Why Daesh in Afghanistan is an irritant that must be removed
The situation in Afghanistan has witnessed some fresh and positive developments in the past week. The United States has indicated its willingness to talk to the Taliban directly. Then we also saw a meeting of intelligence chiefs from China, Russia, Iran and Pakistan in Islamabad.
The meeting focused on growing Daesh activities in Afghanistan. It may be worth discussing the purpose and importance of this quadrilateral meeting. It is pertinent to point out that all four nations taking part in the Islamabad moot perceive Daesh in Afghanistan as a threat to their interests.
There were conflicting indications about the Daesh agenda in Afghanistan and the US view of the non-state actor. Last November, former Afghan President Hamid Karzai alleged that the US had colluded with Daesh in his country. However, some six months before that statement, the superpower had dropped the heaviest possible non-nuclear bomb in Nangarhar province, killing 36 Daesh cadres. If the US were promoting this terrorist group in Afghanistan, it would not have thrown that lethal bomb.
Non-state actors usually flourish in countries with chaotic conditions and eroded government control. According to a recent US statement, the Kabul government controls only 60 percent of the area and I would assess that estimate to be optimistic.
Let us now try to fathom why these four nations consider Daesh activities in Afghanistan inimical to their interests. A US military commander in Kabul recently said that more than half of the terrorist attacks in Afghanistan now originated from Daesh. The Afghan Taliban agenda is local, while that of Daesh is international. Moreover, the Taliban have never shown any proclivity to harm Pakistan.
As a result of successful sweeping operations by the Pakistan armed forces, a number of Pakistan Taliban had crossed over to Afghanistan. These TTP cadres are a major recruiting pool for Daesh. They have a mercenary mentality and are fully trained in various terrorist activities. They are naturally perceived as a criminal-minded group willing to rent its services for a price.
Russia thinks Daesh in Afghanistan is already infecting the neighboring states of Tajikistan and Uzbekistan. If allowed to flourish, it could, like its predecessor Al-Qaeda, spread its tentacles to Russian territories such as Chechnya.
Befriending an enemy is kosher for intelligence agencies in order to fight a bigger enemy. And that bigger enemy today is Daesh.
The Chinese province of Xinjiang borders the Afghanistan areas of Badakhshan and Vakhan. Muslim-majority Xinjiang has seen turmoil in the past and its separatist Uyghar dissidents have been taking refuge in neighboring countries. Afghanistan is an important country for the Chinese Belt and Road Initiative. Therefore increasing Daesh activity in Afghanistan is of concern to China.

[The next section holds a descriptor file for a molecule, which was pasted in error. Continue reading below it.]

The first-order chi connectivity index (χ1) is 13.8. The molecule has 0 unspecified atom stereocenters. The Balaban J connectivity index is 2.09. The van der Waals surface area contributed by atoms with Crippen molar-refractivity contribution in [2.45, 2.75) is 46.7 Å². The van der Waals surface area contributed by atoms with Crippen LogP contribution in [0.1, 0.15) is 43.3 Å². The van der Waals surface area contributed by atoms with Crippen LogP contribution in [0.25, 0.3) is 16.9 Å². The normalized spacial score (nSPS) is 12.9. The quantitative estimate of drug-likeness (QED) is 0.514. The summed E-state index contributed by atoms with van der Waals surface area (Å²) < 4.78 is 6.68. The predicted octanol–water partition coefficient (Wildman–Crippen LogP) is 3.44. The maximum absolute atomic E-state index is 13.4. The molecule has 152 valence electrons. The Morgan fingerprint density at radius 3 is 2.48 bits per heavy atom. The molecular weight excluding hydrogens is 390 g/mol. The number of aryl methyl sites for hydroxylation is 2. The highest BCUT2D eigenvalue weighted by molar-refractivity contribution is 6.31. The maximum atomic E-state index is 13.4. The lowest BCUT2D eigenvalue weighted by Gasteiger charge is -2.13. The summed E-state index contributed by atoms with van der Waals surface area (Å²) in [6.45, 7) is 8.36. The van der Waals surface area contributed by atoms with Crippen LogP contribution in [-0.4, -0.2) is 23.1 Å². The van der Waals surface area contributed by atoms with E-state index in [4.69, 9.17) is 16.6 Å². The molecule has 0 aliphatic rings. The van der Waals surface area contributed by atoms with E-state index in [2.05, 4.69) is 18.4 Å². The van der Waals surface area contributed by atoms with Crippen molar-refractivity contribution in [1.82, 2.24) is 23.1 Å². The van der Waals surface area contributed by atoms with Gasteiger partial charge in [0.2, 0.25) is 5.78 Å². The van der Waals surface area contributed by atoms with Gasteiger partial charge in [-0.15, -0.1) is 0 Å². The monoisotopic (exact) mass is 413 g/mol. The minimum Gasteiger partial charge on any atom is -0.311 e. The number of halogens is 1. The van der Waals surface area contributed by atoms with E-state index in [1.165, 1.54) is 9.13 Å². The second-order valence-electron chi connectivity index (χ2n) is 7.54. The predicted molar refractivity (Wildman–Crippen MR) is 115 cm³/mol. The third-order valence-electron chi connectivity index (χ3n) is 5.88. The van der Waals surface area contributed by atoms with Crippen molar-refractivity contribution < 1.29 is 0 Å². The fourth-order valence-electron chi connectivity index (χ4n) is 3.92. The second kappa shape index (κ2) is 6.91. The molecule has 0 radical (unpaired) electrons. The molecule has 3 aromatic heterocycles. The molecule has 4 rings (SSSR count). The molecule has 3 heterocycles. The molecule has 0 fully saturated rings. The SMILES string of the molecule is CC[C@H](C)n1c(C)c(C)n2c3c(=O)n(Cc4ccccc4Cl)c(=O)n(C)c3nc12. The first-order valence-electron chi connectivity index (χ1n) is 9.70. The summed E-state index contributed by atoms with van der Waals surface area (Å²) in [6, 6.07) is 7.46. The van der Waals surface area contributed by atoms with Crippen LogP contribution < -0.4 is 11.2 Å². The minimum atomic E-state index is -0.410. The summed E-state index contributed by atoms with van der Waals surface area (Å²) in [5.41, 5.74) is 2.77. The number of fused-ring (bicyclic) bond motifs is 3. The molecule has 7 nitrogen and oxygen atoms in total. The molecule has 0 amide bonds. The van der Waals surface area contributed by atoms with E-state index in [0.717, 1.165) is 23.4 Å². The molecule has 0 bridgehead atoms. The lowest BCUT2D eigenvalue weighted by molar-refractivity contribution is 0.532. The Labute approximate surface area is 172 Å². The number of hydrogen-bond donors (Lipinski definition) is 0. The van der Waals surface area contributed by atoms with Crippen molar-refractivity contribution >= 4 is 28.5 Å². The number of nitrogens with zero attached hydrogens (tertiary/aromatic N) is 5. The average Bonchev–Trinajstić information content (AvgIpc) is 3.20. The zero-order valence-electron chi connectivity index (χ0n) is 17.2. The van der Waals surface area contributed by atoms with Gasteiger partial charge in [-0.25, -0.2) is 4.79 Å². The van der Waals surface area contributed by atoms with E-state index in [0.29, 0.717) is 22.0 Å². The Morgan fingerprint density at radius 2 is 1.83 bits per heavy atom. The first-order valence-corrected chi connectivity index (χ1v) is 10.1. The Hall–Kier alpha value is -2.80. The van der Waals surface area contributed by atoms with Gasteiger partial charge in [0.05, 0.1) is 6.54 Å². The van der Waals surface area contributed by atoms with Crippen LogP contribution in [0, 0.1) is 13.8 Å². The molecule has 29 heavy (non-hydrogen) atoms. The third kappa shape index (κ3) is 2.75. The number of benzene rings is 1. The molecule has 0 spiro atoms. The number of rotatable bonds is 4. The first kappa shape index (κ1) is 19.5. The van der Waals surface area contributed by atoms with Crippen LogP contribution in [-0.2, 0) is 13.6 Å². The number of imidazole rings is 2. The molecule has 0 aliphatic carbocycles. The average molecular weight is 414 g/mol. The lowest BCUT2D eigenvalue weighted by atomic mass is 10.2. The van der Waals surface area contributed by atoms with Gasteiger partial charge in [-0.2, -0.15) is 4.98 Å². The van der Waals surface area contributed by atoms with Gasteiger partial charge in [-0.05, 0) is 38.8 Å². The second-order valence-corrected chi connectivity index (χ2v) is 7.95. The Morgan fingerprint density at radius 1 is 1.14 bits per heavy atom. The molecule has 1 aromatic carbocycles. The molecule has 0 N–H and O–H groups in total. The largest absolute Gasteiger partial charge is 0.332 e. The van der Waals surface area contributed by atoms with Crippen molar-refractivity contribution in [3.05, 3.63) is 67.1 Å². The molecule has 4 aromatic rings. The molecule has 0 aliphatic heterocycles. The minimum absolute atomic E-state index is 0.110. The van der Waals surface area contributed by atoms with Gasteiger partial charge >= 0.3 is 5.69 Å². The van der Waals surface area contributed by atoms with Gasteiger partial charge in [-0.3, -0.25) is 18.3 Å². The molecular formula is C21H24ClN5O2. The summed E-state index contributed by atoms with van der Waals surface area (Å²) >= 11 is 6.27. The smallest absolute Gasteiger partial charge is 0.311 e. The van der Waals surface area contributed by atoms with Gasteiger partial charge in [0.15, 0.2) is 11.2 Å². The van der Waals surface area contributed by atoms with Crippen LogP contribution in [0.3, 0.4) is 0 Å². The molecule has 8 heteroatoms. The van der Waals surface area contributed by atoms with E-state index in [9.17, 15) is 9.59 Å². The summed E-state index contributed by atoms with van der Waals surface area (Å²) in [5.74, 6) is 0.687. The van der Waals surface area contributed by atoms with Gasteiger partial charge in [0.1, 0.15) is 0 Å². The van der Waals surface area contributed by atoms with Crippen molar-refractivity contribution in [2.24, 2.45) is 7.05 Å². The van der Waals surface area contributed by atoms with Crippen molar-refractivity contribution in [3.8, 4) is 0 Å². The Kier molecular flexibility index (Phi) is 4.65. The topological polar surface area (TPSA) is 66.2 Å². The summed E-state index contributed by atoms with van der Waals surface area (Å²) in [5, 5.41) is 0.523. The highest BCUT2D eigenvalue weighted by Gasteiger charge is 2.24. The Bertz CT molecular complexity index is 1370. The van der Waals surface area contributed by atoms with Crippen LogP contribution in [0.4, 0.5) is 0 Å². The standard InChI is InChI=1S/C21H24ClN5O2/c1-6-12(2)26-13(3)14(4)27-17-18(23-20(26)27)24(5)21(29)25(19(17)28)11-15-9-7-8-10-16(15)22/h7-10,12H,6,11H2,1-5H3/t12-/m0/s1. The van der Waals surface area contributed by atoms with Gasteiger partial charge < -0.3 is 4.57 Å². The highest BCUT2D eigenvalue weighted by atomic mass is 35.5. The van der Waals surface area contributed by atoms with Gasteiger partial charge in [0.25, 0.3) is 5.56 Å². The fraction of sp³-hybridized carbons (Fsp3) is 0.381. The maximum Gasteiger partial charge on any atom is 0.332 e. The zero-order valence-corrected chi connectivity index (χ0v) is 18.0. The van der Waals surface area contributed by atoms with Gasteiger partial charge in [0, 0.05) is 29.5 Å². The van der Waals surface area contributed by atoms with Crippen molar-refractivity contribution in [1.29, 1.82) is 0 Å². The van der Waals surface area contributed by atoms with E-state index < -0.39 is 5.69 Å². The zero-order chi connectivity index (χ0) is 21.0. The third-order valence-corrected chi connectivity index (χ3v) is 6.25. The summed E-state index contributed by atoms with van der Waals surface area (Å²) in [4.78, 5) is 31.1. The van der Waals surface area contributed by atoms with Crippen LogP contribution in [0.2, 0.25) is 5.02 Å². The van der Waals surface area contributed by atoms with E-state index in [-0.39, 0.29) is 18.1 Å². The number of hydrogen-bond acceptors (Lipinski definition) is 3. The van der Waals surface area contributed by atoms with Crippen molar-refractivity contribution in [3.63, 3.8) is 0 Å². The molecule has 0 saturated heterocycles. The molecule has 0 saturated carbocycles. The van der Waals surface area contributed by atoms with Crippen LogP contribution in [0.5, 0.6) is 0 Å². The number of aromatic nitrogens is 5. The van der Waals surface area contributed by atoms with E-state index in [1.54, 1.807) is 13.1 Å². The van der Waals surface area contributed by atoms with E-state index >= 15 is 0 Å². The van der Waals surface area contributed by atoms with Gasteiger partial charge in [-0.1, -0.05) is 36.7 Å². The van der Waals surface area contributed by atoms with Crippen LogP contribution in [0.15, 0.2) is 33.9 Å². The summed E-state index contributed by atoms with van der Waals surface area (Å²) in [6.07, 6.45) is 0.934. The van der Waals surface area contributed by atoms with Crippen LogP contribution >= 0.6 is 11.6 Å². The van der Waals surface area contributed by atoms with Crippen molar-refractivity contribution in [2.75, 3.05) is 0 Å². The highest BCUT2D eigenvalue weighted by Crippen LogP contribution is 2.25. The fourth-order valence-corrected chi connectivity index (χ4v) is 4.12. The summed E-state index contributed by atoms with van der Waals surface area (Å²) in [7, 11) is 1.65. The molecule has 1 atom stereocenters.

Daesh has taken on the Hazara community in Afghanistan and this segment of the Afghan population has links with Iran. Pakistan thinks that Daesh, like its predecessor Al-Qaeda, could foment trouble across the border. The presence of elements of Pakistan origin in that extremist group is a cause of concern.
Meanwhile, there are reports that Russia and Iran have developed links with the Afghan Taliban to checkmate Daesh activities. Pakistan is genuinely interested in the security and stability of Afghanistan in order to ensure that it no longer remains a haven for foreign-sponsored terrorist groups and to enhance its bilateral trade activity with its landlocked neighbor and beyond. As Russia and Iran have generally been inimical to the Taliban, why should they cultivate some of its segments now?
One obvious answer is that befriending an enemy, or some of its segments, is kosher for intelligence agencies in order to fight a bigger enemy. And that bigger enemy today is Daesh. Russia does not want trouble in Central Asia, which it considers to be its backyard, and Iran is sensitive to developments in the neighboring Afghan province of Nangarhar which has become a hub for Daesh activities.
Peace in Afghanistan can unleash positive potential in the region by promoting connectivity. Afghanistan could become the pivot of the Eurasian trade and energy network. This could benefit numerous nations from India to Russia. To achieve that goal, Afghanistan will have to get rid of all rogue elements and Kabul should be in effective control of all Afghan territory.
Positive movement in these quadrilateral talks could later include the Afghan intelligence apparatus as well. Without full Afghan cooperation, all efforts by agencies of these four countries would not bear fruit. Intelligence cadres are the first line of defense, particularly for a country such as Afghanistan where peace has been elusive for decades.
That turmoil in Afghanistan has a negative effect on the economic development of Pakistan is a foregone conclusion. Therefore Pakistan has invariably shown its willingness to help in the peace process in Afghanistan. To achieve that objective it is necessary to remove this foreign irritant called Daesh. Non-state actors are now a story of the past. Geo-economics must replace geo-politics in the region which has had more than its fair share of turbulence.
– Javed Hafeez is a former Pakistani diplomat with much experience of the Middle East. He writes weekly columns in Pakistani and Gulf newspapers and appears regularly on satellite TV channels as a defense and political analyst. Twitter: @hafiz_javed